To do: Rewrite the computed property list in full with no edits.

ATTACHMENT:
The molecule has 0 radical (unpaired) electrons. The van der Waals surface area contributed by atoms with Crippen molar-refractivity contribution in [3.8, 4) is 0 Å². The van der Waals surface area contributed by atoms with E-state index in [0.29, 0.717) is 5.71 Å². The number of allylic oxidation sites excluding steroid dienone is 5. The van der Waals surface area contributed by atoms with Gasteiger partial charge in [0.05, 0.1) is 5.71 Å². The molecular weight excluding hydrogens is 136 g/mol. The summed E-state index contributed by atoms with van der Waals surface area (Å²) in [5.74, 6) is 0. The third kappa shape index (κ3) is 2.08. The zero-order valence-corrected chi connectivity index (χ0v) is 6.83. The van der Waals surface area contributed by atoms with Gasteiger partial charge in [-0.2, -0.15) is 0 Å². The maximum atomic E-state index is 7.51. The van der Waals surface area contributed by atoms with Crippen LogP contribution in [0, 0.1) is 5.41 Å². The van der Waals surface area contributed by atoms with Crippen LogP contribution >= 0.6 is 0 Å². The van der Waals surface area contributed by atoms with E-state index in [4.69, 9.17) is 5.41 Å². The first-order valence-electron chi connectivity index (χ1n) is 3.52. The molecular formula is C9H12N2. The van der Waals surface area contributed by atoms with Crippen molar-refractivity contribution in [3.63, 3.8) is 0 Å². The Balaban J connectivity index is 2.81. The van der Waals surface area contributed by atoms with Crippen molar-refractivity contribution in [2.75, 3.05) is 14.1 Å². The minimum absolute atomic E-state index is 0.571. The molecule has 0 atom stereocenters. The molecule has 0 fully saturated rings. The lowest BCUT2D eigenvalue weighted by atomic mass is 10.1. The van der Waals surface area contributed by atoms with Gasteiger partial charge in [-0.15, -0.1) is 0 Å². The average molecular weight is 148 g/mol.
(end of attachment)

The molecule has 0 radical (unpaired) electrons. The van der Waals surface area contributed by atoms with Crippen molar-refractivity contribution in [3.8, 4) is 0 Å². The van der Waals surface area contributed by atoms with E-state index in [0.29, 0.717) is 5.71 Å². The number of allylic oxidation sites excluding steroid dienone is 5. The van der Waals surface area contributed by atoms with Gasteiger partial charge in [0.05, 0.1) is 5.71 Å². The molecular weight excluding hydrogens is 136 g/mol. The summed E-state index contributed by atoms with van der Waals surface area (Å²) in [5.74, 6) is 0. The third kappa shape index (κ3) is 2.08. The zero-order valence-corrected chi connectivity index (χ0v) is 6.83. The van der Waals surface area contributed by atoms with Gasteiger partial charge in [-0.2, -0.15) is 0 Å². The maximum atomic E-state index is 7.51. The van der Waals surface area contributed by atoms with Crippen LogP contribution in [0, 0.1) is 5.41 Å². The van der Waals surface area contributed by atoms with Crippen LogP contribution >= 0.6 is 0 Å². The van der Waals surface area contributed by atoms with E-state index in [4.69, 9.17) is 5.41 Å². The first-order valence-electron chi connectivity index (χ1n) is 3.52. The molecular formula is C9H12N2. The van der Waals surface area contributed by atoms with Crippen molar-refractivity contribution in [3.63, 3.8) is 0 Å². The Balaban J connectivity index is 2.81. The van der Waals surface area contributed by atoms with Crippen molar-refractivity contribution in [2.75, 3.05) is 14.1 Å². The minimum absolute atomic E-state index is 0.571. The molecule has 0 atom stereocenters. The molecule has 0 fully saturated rings. The lowest BCUT2D eigenvalue weighted by atomic mass is 10.1. The van der Waals surface area contributed by atoms with Gasteiger partial charge in [-0.15, -0.1) is 0 Å². The average molecular weight is 148 g/mol.